'Secret weapons' of WWII: Exhibit spotlights Japanese-American linguists

Japanese-American translators at Fort Snelling
Japanese-American translators at Fort Snelling. A new exhibit at Historic Fort Snelling shares the stories of soldiers who received intensive training in the Japanese language at Camp Savage and at Fort Snelling.
Courtesy Minnesota Historical Society

It was early 1942 when President Franklin D. Roosevelt signed Executive Order 9066, forcing Japanese-Americans into internment camps over fears they were spying for Japan.

Fred Korematsu refused to go.

After he was arrested and convicted of defying the government's order, he challenged his case. In 1944, the Supreme Court ruled in favor of the government, saying the incarceration of Japanese-Americans was justified because of military necessity.

Korematsu's conviction was eventually overturned in 1983. Awarded the Presidential Medal of Freedom in 1998, he never stopped fighting for civil rights and justice. He died in 2005.

His daughter, Karen Korematsu, is continuing his legacy. The founder and executive director of the Fred T. Korematsu Institute, she was in town earlier this week to keynote an exhibit on the Asian Pacific legal experience in the United States.

During her visit, Karen Korematsu toured an exhibit opening to the public Saturday that explores Japanese-Americans' involvement in World War II despite the government's distrust: Approximately 6,000 helped the United States win the war by working at the Military Intelligence Language School right here in Minnesota.

Karen Korematsu
Civil rights activist Karen Korematsu, who is the daughter of a man who challenged the Japanese internment during WWII, photographed Wednesday, May 20, 2015, at MPR studios in St. Paul.
Jennifer Simonson | MPR News

"It has to do with an unknown part of that Japanese-American incarceration story," Korematsu said.

"Minnesota's Secret WWII Weapon: Japanese Americans in the Military Intelligence Service" at Historic Fort Snelling shares the stories of soldiers who received intensive training in the Japanese language in Savage, Minn., and at Fort Snelling.

According to the Minnesota Historical Society, military officers realized there was a need for Japanese translators in the Pacific. However, the military could only find a few soldiers already proficient in Japanese.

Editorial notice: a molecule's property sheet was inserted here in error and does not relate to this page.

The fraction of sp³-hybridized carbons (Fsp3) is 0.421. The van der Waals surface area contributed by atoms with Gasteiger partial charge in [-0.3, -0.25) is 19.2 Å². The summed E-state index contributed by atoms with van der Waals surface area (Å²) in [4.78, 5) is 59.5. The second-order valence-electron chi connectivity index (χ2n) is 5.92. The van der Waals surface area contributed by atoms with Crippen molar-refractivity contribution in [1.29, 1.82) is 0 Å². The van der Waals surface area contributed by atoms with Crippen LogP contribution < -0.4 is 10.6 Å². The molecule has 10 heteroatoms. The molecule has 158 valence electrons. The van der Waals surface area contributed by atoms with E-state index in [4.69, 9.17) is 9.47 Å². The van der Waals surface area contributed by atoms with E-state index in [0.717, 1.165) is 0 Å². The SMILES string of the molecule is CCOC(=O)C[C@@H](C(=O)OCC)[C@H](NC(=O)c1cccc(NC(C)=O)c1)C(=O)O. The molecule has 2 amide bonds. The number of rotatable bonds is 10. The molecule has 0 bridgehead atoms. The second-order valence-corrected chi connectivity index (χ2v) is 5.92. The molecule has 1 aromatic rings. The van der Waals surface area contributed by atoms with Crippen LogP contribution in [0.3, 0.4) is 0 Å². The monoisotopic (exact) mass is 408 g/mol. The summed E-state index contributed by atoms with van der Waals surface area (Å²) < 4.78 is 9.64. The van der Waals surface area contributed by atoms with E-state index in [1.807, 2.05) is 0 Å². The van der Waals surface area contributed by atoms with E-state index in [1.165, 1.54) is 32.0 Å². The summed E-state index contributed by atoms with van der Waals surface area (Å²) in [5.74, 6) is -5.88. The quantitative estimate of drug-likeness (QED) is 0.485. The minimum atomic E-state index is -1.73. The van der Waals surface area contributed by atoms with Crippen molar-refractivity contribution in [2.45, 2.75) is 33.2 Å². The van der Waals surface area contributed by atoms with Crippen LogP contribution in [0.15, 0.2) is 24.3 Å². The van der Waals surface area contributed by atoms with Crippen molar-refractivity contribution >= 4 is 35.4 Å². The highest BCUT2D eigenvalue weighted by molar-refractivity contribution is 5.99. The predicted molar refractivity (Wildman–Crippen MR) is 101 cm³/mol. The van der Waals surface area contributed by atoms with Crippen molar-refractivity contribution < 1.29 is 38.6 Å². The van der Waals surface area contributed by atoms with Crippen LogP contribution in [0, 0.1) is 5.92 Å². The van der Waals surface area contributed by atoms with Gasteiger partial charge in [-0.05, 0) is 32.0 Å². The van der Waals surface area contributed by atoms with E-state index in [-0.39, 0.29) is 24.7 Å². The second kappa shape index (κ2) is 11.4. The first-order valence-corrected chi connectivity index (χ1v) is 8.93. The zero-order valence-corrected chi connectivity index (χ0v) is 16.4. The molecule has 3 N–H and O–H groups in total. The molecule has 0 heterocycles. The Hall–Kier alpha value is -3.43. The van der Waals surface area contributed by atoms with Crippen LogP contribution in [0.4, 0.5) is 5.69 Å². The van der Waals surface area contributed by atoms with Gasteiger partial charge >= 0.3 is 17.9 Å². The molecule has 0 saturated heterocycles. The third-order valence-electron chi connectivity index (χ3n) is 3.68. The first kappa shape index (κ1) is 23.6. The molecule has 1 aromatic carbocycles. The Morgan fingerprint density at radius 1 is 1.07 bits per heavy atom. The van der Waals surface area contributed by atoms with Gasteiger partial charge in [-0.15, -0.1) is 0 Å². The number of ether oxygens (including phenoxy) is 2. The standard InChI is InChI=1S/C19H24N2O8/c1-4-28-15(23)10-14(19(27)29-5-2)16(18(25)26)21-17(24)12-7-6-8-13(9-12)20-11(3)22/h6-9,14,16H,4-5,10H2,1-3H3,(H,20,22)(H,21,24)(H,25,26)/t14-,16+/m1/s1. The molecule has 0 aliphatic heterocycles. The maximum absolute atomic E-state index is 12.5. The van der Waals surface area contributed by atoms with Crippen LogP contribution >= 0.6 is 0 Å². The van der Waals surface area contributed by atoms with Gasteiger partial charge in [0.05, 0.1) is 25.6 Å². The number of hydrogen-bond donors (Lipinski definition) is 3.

The 4th Army Intelligence School opened in San Francisco on Nov. 1, 1941. A few months later, Roosevelt signed Executive Order 9066, and the school eventually moved to Camp Savage in Minnesota. It outgrew that facility within a few years and moved again to Fort Snelling.

The work of the Japanese-American linguists, which included deciphering codes and messages, was kept secret to most Americans until the 1970s. Their efforts have also been credited with shortening the Pacific war by about two years.

"I don't know how we would have done it and won without them," Korematsu said. "We owe them a great thanks and tribute."

She says the exhibit is timely because the same issues about racial profiling, immigration and national security exist today in the aftermath of Sept. 11.

Education is key, she said.

"If we don't learn from our mistakes in history, then we are doomed to repeat them," she said.

The exhibit at Fort Snelling features a set of 30 photographs on display at the visitor center. A new set of 30 pictures will be on display when the exhibit returns in August.

Minnesota's Secret WWII Weapon: Japanese Americans in the Military Intelligence Service

When: May 23-July 5
Tuesday through Saturday: 10 a.m.-5 p.m.
Sunday: 12-5 p.m.

Aug. 25-Sept. 7
Tuesday through Saturday: 10 a.m.-5 p.m.
Sunday: 12-5 p.m.

Sept. 12-Oct. 31
Saturday: 10 a.m.-5 p.m.

Where: Historic Fort Snelling, St. Paul

Online: More info

MPR News associate producer Britta Greene contributed to this report.

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